The opinion of the court was delivered by: Kevin Thomas Duffy, District Judge.
Plaintiff Eligio Castro, a former probationary High School
Spanish teacher employed by defendant New York City Board of
Education (the "Board"), brings this pro se action challenging
the termination of his employment as being in violation of the
Fifth and Fourteenth Amendments of the United States
Constitution. Castro seeks compensatory and punitive damages,
along with reinstatement, back pay, and other declaratory
relief. Defendants Board of Education and various supervisors
and administrators at his high school (together the "City
defendants"),*fn1 as well as Castro's former union, defendant
United Federation of Teachers ("UFT")*fn2, move pursuant to
Fed.R.Civ.P. 12(b)(6) to dismiss the amended complaint for
failure to state a claim upon which relief can be granted.
Castro cross-moves for summary judgment, a preliminary
injunction, severance of the action, and separate trials.
Additionally, Castro has made various discovery requests.*fn3
Following reports of Castro's unsatisfactory performance,
based on in-class observations, Castro was informed, by letter
dated May 28, 1989, that due to his unsatisfactory teaching
performance, inter alia, the principal would recommend
discontinuance of his probationary period, which was to expire
on August 8, 1989. Amended Complaint Exh. A.
By letter dated June 15, 1989, Castro filed a grievance
under the collective bargaining agreement between the Board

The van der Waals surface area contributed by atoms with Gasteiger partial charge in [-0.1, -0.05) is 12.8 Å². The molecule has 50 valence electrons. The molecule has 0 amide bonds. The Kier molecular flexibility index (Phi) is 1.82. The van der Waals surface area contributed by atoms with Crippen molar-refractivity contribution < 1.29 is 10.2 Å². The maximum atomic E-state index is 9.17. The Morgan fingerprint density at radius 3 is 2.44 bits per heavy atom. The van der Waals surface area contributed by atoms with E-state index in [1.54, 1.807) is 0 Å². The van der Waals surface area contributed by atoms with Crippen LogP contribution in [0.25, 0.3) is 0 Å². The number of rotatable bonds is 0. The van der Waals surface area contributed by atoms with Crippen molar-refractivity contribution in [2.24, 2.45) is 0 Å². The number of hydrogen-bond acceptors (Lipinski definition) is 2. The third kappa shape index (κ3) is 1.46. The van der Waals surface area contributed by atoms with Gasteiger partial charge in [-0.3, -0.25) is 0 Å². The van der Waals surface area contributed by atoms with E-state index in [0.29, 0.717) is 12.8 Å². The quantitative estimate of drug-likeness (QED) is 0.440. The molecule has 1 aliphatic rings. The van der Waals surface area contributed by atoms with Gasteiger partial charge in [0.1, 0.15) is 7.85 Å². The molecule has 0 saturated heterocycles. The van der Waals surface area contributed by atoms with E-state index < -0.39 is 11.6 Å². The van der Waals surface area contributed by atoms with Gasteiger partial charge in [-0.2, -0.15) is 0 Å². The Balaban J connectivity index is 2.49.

and the UFT which contested the recommendation of
discontinuance. Amended Complaint, Exh. C. His grievance was
rejected, and Castro then appealed to the next step of the
grievance procedure. Amended Complaint, Exh. D. On June 21,
1989, Castro also made a separate "appeal" to the Chancellor
of the Board, challenging the factual basis for the
recommendation of discontinuance and requesting either
certification of his probationary period as completed, or that
a hearing be held regarding the discontinuance of his
probationary status. Amended Complaint, Exh. B.
A hearing was held on June 27, 1989 on Castro's appeal of
the grievance. Castro challenged the entry into his personnel
file of evaluation reports and other documents which provided
partial basis for the recommendation of discontinuance. The
Hearing Officer rejected the grievance as untimely, noting
that Castro had been afforded the opportunity to respond to
the reports placed into his file in the past, but had not done
so. Amended Complaint, Exh. F. On June 28, 1989, the
discontinuance of Castro's probationary period was finalized,
which effectively terminated his employment.
Castro raises several due process claims in his amended
complaint. He claims denial of due process by virtue of (1)
the placing of administrative observations and letters in his
file upon which the recommendation to discontinue probationary
service was based, Amended Complaint ¶ 3; (2) the Board's
failure to timely respond to a contract grievance over his
alleged deprivation of liberty interest, ¶ 7; (3) the failure
to be afforded a hearing prior to discontinuance, ¶ 8; (4) the
Board's failure to provide him a requested "Interim Relief"
prior to dismissal, ¶ 11; and (5) the Board's denial of his
appeal and his subsequent dismissal, ¶ 12. Castro also alleges
denial of equal protection because he was required to punch a